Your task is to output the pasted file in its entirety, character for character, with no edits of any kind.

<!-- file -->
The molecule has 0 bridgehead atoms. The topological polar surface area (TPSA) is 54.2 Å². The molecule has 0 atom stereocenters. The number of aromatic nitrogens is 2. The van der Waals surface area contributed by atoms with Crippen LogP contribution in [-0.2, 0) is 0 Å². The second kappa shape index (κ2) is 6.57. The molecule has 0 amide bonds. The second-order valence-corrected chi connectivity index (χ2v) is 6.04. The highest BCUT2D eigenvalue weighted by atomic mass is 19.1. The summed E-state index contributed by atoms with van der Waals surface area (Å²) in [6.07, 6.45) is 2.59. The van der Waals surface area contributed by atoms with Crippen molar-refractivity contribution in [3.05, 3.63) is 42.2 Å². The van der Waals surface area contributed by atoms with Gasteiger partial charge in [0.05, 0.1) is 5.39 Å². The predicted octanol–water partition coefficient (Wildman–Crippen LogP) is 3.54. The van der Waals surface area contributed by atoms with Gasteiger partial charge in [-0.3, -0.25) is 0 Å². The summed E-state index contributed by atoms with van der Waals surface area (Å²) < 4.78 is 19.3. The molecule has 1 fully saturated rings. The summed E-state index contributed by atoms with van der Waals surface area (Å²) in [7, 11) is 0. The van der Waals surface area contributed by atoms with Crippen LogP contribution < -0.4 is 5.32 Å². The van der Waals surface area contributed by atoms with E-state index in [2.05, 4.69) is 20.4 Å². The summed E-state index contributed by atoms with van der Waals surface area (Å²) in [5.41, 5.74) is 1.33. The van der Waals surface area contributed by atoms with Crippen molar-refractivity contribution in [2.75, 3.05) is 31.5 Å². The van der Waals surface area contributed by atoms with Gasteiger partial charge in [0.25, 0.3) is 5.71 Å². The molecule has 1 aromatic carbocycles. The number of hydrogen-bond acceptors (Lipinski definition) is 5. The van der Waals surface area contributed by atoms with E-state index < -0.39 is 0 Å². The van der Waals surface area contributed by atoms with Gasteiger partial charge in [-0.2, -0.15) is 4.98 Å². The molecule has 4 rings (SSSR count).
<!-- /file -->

The molecule has 0 bridgehead atoms. The topological polar surface area (TPSA) is 54.2 Å². The molecule has 0 atom stereocenters. The number of aromatic nitrogens is 2. The van der Waals surface area contributed by atoms with Crippen LogP contribution in [-0.2, 0) is 0 Å². The second kappa shape index (κ2) is 6.57. The molecule has 0 amide bonds. The second-order valence-corrected chi connectivity index (χ2v) is 6.04. The highest BCUT2D eigenvalue weighted by atomic mass is 19.1. The summed E-state index contributed by atoms with van der Waals surface area (Å²) in [6.07, 6.45) is 2.59. The van der Waals surface area contributed by atoms with Crippen molar-refractivity contribution in [3.05, 3.63) is 42.2 Å². The van der Waals surface area contributed by atoms with Gasteiger partial charge in [0.05, 0.1) is 5.39 Å². The predicted octanol–water partition coefficient (Wildman–Crippen LogP) is 3.54. The van der Waals surface area contributed by atoms with Gasteiger partial charge in [-0.3, -0.25) is 0 Å². The summed E-state index contributed by atoms with van der Waals surface area (Å²) < 4.78 is 19.3. The molecule has 1 fully saturated rings. The summed E-state index contributed by atoms with van der Waals surface area (Å²) in [7, 11) is 0. The van der Waals surface area contributed by atoms with Crippen LogP contribution < -0.4 is 5.32 Å². The van der Waals surface area contributed by atoms with E-state index in [2.05, 4.69) is 20.4 Å². The summed E-state index contributed by atoms with van der Waals surface area (Å²) in [5.41, 5.74) is 1.33. The van der Waals surface area contributed by atoms with Crippen molar-refractivity contribution in [2.75, 3.05) is 31.5 Å². The van der Waals surface area contributed by atoms with Gasteiger partial charge in [0.25, 0.3) is 5.71 Å². The molecule has 1 aromatic carbocycles. The number of hydrogen-bond acceptors (Lipinski definition) is 5. The van der Waals surface area contributed by atoms with E-state index < -0.39 is 0 Å². The van der Waals surface area contributed by atoms with Gasteiger partial charge in [-0.2, -0.15) is 4.98 Å². The molecule has 4 rings (SSSR count).